Third, they state that this move would introduce problems into research around the efficacy of clinical treatments. They give an example of two different studies examining a new depression treatment. If these two studies discover different results, “it is possible that the discordant findings are due to the different measures used, an unsatisfying situation that could be avoided by standardizing measurement.”

On the other hand, if the two studies use the same measure, it is impossible to know whether their results only align because they both cover the same narrow aspects of a diagnosis (i.e. the DSM-5’s 9 symptoms, not accounting for others). This could cause problems if the treatment only helps with some depressive symptoms, for example.

Fourth, the authors explain that this proposal will create a “two-tiered” system of mental health science. Past research on constructs like depression and anxiety may become obsolete if studies did not utilize these standardized measures, while future research may become involved in political attempts to secure funding by using these measurements, even if they are inadequate to the research question.

As proposed solutions to these issues, the authors suggest several actions for the NIMH and Wellcome Trust:

  • Widening the set of recommended measures
  • Assessing the “validity, utility, and transferability of measures across settings” before their implementation
  • Clarifying the limitations of mandated measures to ensure quality research

In closing, the authors warn:

“We conclude that while motivated by the right concerns around the use of multiple measures in current mental health research, the unintended consequences of mandating imperfect measures risks leading to a mental health research field that becomes conceptually poorer and analytically less robust in the coming decade. Actions to mitigate these are necessary and urgent.”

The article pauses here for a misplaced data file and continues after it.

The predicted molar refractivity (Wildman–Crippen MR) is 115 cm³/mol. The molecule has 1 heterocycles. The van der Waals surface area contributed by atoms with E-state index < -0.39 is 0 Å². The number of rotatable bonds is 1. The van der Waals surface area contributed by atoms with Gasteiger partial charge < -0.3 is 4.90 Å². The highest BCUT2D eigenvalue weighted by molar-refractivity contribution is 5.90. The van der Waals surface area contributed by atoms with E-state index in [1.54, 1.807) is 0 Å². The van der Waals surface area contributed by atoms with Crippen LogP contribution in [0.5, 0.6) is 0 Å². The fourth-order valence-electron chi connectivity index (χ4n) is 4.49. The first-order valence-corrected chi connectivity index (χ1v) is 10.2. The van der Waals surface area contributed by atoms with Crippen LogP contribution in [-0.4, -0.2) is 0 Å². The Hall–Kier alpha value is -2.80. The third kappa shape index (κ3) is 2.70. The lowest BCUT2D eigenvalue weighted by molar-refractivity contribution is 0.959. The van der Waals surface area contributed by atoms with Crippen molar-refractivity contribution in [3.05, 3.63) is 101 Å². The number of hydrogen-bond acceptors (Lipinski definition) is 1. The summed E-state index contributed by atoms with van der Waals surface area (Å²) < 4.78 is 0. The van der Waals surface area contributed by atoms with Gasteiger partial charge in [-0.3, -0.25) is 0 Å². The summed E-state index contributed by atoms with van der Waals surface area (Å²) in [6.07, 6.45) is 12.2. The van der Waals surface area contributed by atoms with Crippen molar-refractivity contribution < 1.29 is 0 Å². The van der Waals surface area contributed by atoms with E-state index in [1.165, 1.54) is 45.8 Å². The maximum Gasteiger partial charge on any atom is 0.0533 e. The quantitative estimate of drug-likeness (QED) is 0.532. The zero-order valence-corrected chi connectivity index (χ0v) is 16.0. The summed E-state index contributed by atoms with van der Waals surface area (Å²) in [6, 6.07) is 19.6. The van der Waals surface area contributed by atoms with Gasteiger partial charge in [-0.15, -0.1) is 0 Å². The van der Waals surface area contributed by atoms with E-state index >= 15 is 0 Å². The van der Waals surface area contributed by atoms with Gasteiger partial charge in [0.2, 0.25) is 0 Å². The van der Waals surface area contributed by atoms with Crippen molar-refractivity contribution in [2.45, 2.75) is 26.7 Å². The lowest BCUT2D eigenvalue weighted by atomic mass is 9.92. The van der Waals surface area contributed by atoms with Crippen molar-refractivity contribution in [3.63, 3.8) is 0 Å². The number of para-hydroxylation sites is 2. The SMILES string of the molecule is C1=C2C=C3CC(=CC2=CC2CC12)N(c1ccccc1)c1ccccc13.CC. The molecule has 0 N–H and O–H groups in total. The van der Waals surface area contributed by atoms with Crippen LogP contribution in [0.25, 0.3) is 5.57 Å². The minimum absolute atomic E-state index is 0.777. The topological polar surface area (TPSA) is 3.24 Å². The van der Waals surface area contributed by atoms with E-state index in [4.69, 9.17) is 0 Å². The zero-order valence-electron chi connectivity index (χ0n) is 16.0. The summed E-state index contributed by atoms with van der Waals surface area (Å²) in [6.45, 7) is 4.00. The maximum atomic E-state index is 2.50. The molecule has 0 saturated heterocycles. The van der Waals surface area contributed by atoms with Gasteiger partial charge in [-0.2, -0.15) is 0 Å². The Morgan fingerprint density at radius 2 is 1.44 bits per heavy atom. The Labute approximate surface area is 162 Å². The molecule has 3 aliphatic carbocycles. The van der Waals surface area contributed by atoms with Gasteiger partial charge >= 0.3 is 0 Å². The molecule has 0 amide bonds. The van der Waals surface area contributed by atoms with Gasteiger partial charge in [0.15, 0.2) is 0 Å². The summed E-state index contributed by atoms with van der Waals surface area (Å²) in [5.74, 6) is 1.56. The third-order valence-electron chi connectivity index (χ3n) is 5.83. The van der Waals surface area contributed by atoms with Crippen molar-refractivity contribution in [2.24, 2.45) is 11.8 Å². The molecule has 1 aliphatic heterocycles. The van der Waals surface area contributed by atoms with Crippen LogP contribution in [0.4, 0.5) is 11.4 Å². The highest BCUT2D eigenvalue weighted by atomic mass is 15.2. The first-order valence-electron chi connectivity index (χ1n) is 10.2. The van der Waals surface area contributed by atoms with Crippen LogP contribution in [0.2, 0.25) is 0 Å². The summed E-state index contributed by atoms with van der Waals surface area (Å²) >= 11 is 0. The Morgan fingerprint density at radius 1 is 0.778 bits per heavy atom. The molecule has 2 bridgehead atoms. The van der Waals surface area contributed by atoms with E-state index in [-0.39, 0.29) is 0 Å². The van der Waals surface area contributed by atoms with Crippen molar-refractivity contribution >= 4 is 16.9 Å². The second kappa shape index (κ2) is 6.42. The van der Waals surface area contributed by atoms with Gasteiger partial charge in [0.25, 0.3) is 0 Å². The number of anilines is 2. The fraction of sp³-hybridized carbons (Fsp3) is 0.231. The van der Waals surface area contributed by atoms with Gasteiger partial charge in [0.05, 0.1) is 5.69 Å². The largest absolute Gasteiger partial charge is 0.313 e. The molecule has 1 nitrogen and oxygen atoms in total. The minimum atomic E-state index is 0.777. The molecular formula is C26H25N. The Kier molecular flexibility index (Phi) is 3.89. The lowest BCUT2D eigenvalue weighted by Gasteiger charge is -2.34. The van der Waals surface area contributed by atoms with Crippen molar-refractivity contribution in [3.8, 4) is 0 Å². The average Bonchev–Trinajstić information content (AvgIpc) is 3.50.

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Patalay, P., & Fried, E. (2020). Prescribing measures: Unintended negative consequences of mandating standardized mental health measurement. (Link)

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Micah Ingle, MA
MIA Research News Team: Micah Ingle is a doctoral student in Psychology: Consciousness and Society at the University of West Georgia. He has published on therapeutic approaches centering the person-in-context, as opposed to the individualizing medical model, and on the characteristics of people high in empathy. His current interests include the intersection of sociopolitical/economic structures and mental health, individualism in psychology, gender, liberation psychology, and mythopoetic perspectives inspired by Jungian thought.

4 COMMENTS

  1. What is this measurement of? It is time to measure what benefits any system has. Measure the abuse that a system doles out to those unable to fight back. “measurements” is a word to keep the hoax alive. The hoax that hurts tax payers, who are too dumb to even consider where their money is going.
    Defund psychiatry. Defund “measurements”.

    The secrets Psychiatry does not want the mainstream of BS swallowing public to be aware of. They are really not secret. Psychiatry has only depended one thing. The inability to “reason”, to be “conscious”.

    “But then I saw a man walking down the street mumbling to himself, which is not “normal” so there must be something called “mental illness”.
    And THAT folks, is what the majority of non conscious people use as “measurement”. Skirt him by 2 meters, and ask psychiatry what “illness” he has. Do not become curious.

    • Wouldn’t this kind of be like standardizing “measures of courage” or “measures of sponaneity?” Or perhaps “measures of phlosophical insight” or “measures of esoteric-ness?” How can you measure “mental health” when it is is metaphorical in nature?